Nearly every aspect of the solar industry’s operations has been modernized by software applications in one way or another. These solutions will continue to evolve to further eliminate inefficiencies throughout the industry.
Advancing towards an Integrated Approach
While many of the above tools provide excellent solutions to specific challenges, it is difficult for any one of them to act as a single solution that addresses every possible need. Solutions with open architecture that promotes application inter-operability and/or that offers a broad set of features to address challenges throughout the solar project life cycle will ultimately have the greatest impact to help reduce PV soft costs.
Examples of major initiatives which promote the seamless exchange of data between and among product from multiple vendors include the SunSpec Alliance, which establishes software standards related to PV system tracking and monitoring, and the Integrated Energy Project (IEP) Model, a project funded by the California Solar Initiative to provide a standard XML format for need-based customizations.
SolarNexus provides an end-to-end solar business management platform that brings together such dissimilar functions as customer lead tracking, sales proposal generation, end-to-end project management, document repository, incentive filing, and purchasing management. This integrated platform eliminates the necessity of constantly re-entering data, saving time and money for installers.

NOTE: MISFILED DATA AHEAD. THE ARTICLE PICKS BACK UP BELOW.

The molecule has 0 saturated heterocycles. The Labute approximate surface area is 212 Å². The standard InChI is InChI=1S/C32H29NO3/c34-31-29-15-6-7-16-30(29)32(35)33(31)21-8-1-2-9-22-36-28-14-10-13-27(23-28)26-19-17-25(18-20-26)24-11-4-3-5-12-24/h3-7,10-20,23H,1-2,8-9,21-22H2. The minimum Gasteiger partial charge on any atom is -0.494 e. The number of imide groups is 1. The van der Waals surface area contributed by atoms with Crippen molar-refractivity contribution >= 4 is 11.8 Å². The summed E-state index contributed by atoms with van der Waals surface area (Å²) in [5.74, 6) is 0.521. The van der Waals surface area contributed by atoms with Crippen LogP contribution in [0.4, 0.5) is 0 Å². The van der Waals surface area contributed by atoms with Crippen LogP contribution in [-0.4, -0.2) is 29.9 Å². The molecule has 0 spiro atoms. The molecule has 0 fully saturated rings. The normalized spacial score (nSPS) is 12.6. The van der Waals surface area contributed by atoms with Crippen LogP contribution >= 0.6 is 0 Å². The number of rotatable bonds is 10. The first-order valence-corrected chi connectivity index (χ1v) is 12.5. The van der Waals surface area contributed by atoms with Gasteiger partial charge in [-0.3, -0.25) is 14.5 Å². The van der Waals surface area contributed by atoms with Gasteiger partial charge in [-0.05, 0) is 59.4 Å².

So where is solar software headed in 2012 and beyond? And, more importantly, what are the market needs? In addition to the trends of integration and consolidated functionality described above, there are some exciting areas of research and development underway:
One area of particular relevance to independent system operators, utilities and financiers is a way to improve solar forecasting accuracy at sub-hourly, hourly, and day-ahead intervals. These efforts are important not just for grid management but for more accurate predictive analysis on the cash flows generated by solar systems. Advances in how performance is understood based on solar irradiance, cloud formation, and other weather-related factors will provide better accuracy in how solar is financed, managed, and deployed.
Remote System Design
The best known example of remote system design tool is probably iQuote, a solar lease quote service provided by Sungevity. This pioneering service allows a property owner to enter basic information about a home or business and receive within a few days a customized solar system proposal via e-mail without an on-site visit by a Sungevity representative. Completing a zero truck roll sale of a solar system is the industry’s zenith in reducing the cost of sales for solar installers. Cost of sales for solar installers is typically higher than comparable construction-related costs due to a number of factors including a low consumer familiarity with solar technologies and issues that can make a solar system financially unfeasible, such as lack of solar access or an aging roof.
However, tools like iQuote still have limitations. Because the analysis and system designs are still generated by actual humans, the customer must wait several days for results. In addition, the tools available for staff to perform the remote assessment are limited in terms of modeling and measuring the roof surface, accounting for roof obstructions, determining sources of shading on the roof, and analyzing the roof’s condition. Improving the accuracy and usefulness of such tools is one of the most active areas of software development in the solar industry.